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#16 - In order to expand its mailing lists for e-mail

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Complete Question Explanation

Strengthen—PR. The correct answer choice is (D)

In this stimulus, the author attacks Outdoor Sports Company (OSC) for offering customers financial
incentives if they provide the e-mail addresses of their friends. The second half of the stimulus
contains the author’s argument against OSC:

    Premise: ..... OSC offers incentives that encourage people to exploit their personal relationships for profit, which risks ..... ..... damaging the integrity of those relationships

    Conclusion: ..... Offering such incentives is unethical.

Note that the question stem is a Strengthen—PR, not a Justify—PR because of the presence of
the word “most” in the question stem, which weakens the force required of the correct answer. In
a Strengthen—PR question, the correct answer will provide a premise that, when applied to the
specific situation in the stimulus, helps support the conclusion. Since a principle is by definition
a broad rule (usually conditional in nature), the presence of the Principle indicator serves to
broaden the scope of the question, which requires a more abstract understanding of the underlying
relationships in the argument.

In this problem, you must select a principle that labels as “unethical” the business practice of
encouraging people to engage in the sort of behavior that could damage the integrity of their
friendships. Answer choice (D) contains a statement that is closest to this prephrase.

Answer choice (A): This answer choice seems attractive, because it alludes to the kind of behavior
described in the stimulus. However, by holding that it is unethical for people to exploit their
relationships for profit, this principle misses the point. The author never meant to attack the
customers for providing the e-mail addresses of their friends; she only attacks the business practice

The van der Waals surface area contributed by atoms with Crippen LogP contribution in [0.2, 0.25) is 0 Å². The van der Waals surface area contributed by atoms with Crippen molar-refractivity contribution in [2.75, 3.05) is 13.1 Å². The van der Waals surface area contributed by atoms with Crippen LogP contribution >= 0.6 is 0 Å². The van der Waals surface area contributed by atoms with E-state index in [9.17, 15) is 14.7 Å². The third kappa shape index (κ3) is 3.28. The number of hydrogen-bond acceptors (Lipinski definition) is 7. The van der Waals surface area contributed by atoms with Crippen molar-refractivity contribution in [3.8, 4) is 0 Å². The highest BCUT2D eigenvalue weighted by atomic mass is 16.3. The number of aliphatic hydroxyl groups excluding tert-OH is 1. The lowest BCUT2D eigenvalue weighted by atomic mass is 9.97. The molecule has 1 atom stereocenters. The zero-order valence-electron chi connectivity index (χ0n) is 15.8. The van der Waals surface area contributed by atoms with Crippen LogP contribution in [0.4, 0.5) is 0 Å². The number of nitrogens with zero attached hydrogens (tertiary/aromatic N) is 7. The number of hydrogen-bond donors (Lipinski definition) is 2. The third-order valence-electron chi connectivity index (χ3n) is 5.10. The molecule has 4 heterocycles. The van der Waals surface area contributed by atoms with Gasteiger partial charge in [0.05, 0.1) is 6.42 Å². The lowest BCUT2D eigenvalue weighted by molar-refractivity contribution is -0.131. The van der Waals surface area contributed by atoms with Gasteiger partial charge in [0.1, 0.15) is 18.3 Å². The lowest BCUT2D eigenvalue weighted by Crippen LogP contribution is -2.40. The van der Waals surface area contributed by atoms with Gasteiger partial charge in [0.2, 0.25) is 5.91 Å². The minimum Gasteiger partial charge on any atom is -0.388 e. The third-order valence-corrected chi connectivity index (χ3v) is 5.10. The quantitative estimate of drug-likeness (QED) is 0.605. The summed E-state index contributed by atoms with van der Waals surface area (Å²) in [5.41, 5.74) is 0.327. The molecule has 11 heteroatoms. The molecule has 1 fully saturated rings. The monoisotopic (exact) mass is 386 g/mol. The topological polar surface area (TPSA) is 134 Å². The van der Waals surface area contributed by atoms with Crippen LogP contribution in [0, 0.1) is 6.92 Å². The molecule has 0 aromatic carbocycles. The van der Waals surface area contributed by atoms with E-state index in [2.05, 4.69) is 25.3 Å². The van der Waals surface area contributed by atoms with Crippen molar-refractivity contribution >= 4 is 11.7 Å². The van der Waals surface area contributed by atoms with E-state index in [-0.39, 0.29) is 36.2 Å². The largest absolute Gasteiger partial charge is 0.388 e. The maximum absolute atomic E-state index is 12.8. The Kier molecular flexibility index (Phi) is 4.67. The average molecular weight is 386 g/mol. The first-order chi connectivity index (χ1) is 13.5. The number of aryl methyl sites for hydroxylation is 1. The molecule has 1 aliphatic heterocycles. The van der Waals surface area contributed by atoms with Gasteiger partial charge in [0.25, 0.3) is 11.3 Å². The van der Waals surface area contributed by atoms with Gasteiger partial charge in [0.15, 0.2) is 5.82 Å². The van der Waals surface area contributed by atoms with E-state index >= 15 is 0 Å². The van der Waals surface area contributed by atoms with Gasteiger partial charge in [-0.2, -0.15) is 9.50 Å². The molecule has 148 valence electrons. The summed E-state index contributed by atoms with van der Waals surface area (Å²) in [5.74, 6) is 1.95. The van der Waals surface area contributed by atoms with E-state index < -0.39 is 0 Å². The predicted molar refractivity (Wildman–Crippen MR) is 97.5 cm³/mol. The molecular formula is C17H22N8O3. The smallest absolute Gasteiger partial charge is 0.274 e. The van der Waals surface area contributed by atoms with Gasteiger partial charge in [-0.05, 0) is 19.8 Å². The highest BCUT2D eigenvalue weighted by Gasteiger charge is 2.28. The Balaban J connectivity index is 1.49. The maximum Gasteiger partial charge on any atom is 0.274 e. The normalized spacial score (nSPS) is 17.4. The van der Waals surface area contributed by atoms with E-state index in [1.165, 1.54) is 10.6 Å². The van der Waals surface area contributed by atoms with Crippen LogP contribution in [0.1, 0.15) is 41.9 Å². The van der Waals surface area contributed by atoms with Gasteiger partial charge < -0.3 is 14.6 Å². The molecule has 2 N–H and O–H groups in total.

of encouraging them to do so.

Answer choice (B): The author does not argue that gathering information is itself unethical, nor does
she claim that the manner in which such information was gathered is unethical.

Answer choice (C): One major problem with this answer choice is the phrase “deliberately damage.”
Since there is no evidence the OSC purposefully sought to damage the integrity of its customer’s
personal relationships, this principle cannot strengthen the author’s position.

Answer choice (D): This is the correct answer choice. If it is unethical to encourage people to
engage in behavior that could damage the integrity of their personal relationships, and the business
practice described in the stimulus poses such risk, then indeed OSC’s actions should be considered
unethical.

Answer choice (E): Based on the information contained in the stimulus, it seems likely that
providing a friend’s personal information to a company in exchange for a financial reward would
damage the integrity of one’s friendship. However, whether such an action will “almost certainly”
damage the integrity of one’s personal relationship is unclear. Furthermore, answer choice (E) does
not contain a principle establishing that the OSC’s business practice is unethical.
Nina
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Q16:
i'm still unsure why answer E is incorrect. Because the stimulus can be vulnerable if "providing a friend's personal information to a company in exchange for a financial reward" doesn't damage "the integrity of one's personal relationship with that friend" at all.
and also, answer A seems to having covered the whole reasoning process of the stimulus, why is it incorrect? really confused...:-?

Many thanks!
Nikki Siclunov
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The author attacks Outdoor Sports Company (OSC) for offering customers financial incentives if they provide the e-mail addresses of their friends. These incentives encourage people to exploit their personal relationships for profit, and are therefore regarded as unethical.

In a Strengthen—PR question, the correct answer will provide a premise that, when applied to the specific situation in the stimulus, helps support the conclusion. Since a principle is by definition a broad rule (usually conditional in nature), the presence of the Principle indicator serves to broaden the scope of the question, which requires a more abstract understanding of the underlying relationships in the argument.